Recently, in conjunction with collaborators at Johns Hopkins Medical Institutes, we have been studying the effects of hypogonadism on insulin resistance, diabetes and the metabolic syndrome (MS). Patients with prostate cancer who undergo androgen deprivation therapy (ADT) as part of their treatment plan become not only insulin resistant but more than 50% develop MS. This clearly puts them at risk for strokes and heart attacks, and, in fact, cardiovascular disease is the leading cause of death in patients with prostate cancer. The MS of ADT is not characteristic of the more usual MS, in that serum levels of adiponectin, which is secreted from fat tissue, are elevated in patients with ADT. Typically, adiponectin levels are decreased in MS due to increased secretion of cytokines that down-regulate the adiponectin gene: low circulating adiponectin levels cause reduced insulin-mediated glucose uptake in muscle and liver, that is, exacerbate insulin resistance and are a consistent feature in MS. ADT is a new and evolving field of clinical interest as more and more patients are subjected to ADT, and data is now appearing from other groups confirming our metabolic findings. We have a protocol in place to study androgen deficiency in rats subjected to low circulating levels of androgens by gonadiectomy and injections of 2 pharmacological agents that prevents gonadotropin secretion from pituitary. So far, we have found that the human adiponectin data from ADT patients is reproducible in that circulating adiponectin levels are increased in the hypogonadal animals, and interestingly, adiponectin gene expression is actually increased in fat tissue. We therefore conclude the ADT therapy leads to down-regulation of adiponectin receptors in liver and muscle, causing a positive feedback to the adiponectin gene. We are currently studying how adiponectin receptors might be regulated because androgen regulation of adiponectin receptors has not been previously reported. We are confident that our findings will be also applicable to ADT in patients with prostate cancer.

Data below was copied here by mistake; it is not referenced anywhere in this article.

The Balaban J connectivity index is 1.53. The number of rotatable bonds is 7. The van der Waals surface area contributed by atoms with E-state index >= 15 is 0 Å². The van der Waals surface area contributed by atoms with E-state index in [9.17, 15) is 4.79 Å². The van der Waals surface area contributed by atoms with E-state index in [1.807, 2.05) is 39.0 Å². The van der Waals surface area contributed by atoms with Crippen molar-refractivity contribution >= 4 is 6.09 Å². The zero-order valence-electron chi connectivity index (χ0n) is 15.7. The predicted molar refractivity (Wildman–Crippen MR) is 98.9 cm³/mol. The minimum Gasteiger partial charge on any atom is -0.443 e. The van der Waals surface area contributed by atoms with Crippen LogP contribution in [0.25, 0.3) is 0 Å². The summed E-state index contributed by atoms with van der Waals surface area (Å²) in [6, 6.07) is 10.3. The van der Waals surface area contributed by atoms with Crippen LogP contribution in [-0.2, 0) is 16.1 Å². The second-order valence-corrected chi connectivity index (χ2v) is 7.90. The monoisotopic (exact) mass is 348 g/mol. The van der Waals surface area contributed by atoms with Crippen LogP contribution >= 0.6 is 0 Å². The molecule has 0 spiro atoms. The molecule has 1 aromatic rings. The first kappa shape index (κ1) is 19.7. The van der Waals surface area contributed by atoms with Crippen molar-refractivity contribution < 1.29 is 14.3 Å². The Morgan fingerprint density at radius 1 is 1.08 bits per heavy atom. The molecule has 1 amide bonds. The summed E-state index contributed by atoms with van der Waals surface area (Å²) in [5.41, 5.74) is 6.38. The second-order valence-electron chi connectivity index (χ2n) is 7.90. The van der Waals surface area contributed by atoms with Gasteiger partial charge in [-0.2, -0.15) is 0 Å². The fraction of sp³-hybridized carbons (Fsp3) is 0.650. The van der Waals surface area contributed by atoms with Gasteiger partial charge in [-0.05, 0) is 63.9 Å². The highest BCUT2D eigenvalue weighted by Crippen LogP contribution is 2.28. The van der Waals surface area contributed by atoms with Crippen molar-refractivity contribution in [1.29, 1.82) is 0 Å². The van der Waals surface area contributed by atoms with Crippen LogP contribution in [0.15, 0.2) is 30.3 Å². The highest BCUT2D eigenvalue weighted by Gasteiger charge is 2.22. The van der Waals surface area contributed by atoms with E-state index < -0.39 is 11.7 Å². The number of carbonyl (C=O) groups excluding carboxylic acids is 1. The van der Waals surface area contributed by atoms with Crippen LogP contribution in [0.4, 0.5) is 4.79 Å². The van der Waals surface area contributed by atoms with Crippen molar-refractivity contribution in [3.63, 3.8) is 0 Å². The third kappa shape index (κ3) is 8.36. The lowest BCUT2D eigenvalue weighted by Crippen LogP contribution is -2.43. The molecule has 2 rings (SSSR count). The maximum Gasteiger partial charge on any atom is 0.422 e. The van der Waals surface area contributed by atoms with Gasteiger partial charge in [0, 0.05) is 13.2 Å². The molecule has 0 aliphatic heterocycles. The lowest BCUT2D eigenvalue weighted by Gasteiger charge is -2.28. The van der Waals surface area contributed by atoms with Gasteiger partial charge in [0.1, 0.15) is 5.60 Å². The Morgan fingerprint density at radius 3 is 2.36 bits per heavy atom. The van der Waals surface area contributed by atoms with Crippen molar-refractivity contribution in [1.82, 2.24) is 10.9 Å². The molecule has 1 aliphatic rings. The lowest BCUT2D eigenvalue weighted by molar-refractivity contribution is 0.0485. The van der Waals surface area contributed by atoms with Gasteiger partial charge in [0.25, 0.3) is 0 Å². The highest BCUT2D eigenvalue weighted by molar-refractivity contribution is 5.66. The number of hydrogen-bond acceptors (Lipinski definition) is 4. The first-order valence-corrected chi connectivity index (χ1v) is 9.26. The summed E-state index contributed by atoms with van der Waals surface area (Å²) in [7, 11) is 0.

|Napora, Joshua K; Short, Ryan G; Muller, Denis C et al. (2011) High-dose isoflavones do not improve metabolic and inflammatory parameters in androgen-deprived men with prostate cancer. J Androl 32:40-8|
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